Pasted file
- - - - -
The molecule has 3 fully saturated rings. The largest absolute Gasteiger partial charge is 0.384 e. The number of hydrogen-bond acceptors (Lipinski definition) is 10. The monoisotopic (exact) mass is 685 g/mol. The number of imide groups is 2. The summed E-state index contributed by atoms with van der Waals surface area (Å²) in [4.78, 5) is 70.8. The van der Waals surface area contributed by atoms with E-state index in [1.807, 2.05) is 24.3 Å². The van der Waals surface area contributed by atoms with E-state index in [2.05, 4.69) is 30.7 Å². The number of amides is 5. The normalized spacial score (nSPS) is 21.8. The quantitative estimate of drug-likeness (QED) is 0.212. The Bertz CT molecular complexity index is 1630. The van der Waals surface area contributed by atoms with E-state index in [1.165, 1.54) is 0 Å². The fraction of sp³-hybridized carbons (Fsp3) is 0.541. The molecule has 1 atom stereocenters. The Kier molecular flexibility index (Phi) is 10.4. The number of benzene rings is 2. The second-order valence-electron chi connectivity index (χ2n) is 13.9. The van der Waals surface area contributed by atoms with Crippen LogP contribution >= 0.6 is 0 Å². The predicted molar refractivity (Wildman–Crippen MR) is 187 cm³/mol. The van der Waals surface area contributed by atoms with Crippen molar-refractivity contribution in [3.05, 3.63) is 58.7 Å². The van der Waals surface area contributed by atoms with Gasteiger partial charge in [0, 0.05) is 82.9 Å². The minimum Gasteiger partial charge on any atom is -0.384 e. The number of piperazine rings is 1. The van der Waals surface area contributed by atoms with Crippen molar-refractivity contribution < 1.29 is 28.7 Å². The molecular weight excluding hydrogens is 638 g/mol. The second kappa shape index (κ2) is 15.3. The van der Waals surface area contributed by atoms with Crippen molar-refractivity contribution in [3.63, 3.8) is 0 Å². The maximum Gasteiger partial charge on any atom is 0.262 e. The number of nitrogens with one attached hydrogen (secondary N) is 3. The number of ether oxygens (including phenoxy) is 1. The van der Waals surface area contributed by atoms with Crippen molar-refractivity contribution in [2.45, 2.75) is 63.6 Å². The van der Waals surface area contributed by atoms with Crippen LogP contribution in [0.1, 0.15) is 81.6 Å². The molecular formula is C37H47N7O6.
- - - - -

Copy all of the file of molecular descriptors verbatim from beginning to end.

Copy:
The molecule has 3 fully saturated rings. The largest absolute Gasteiger partial charge is 0.384 e. The number of hydrogen-bond acceptors (Lipinski definition) is 10. The monoisotopic (exact) mass is 685 g/mol. The number of imide groups is 2. The summed E-state index contributed by atoms with van der Waals surface area (Å²) in [4.78, 5) is 70.8. The van der Waals surface area contributed by atoms with E-state index in [1.807, 2.05) is 24.3 Å². The van der Waals surface area contributed by atoms with E-state index in [2.05, 4.69) is 30.7 Å². The number of amides is 5. The normalized spacial score (nSPS) is 21.8. The quantitative estimate of drug-likeness (QED) is 0.212. The Bertz CT molecular complexity index is 1630. The van der Waals surface area contributed by atoms with E-state index in [1.165, 1.54) is 0 Å². The fraction of sp³-hybridized carbons (Fsp3) is 0.541. The molecule has 1 atom stereocenters. The Kier molecular flexibility index (Phi) is 10.4. The number of benzene rings is 2. The second-order valence-electron chi connectivity index (χ2n) is 13.9. The van der Waals surface area contributed by atoms with Crippen LogP contribution >= 0.6 is 0 Å². The predicted molar refractivity (Wildman–Crippen MR) is 187 cm³/mol. The van der Waals surface area contributed by atoms with Crippen molar-refractivity contribution in [3.05, 3.63) is 58.7 Å². The van der Waals surface area contributed by atoms with Gasteiger partial charge in [0, 0.05) is 82.9 Å². The minimum Gasteiger partial charge on any atom is -0.384 e. The number of piperazine rings is 1. The van der Waals surface area contributed by atoms with Crippen molar-refractivity contribution < 1.29 is 28.7 Å². The molecular weight excluding hydrogens is 638 g/mol. The second kappa shape index (κ2) is 15.3. The van der Waals surface area contributed by atoms with Crippen molar-refractivity contribution in [3.63, 3.8) is 0 Å². The maximum Gasteiger partial charge on any atom is 0.262 e. The number of nitrogens with one attached hydrogen (secondary N) is 3. The number of ether oxygens (including phenoxy) is 1. The van der Waals surface area contributed by atoms with Crippen molar-refractivity contribution in [2.45, 2.75) is 63.6 Å². The van der Waals surface area contributed by atoms with Crippen LogP contribution in [0.1, 0.15) is 81.6 Å². The molecular formula is C37H47N7O6.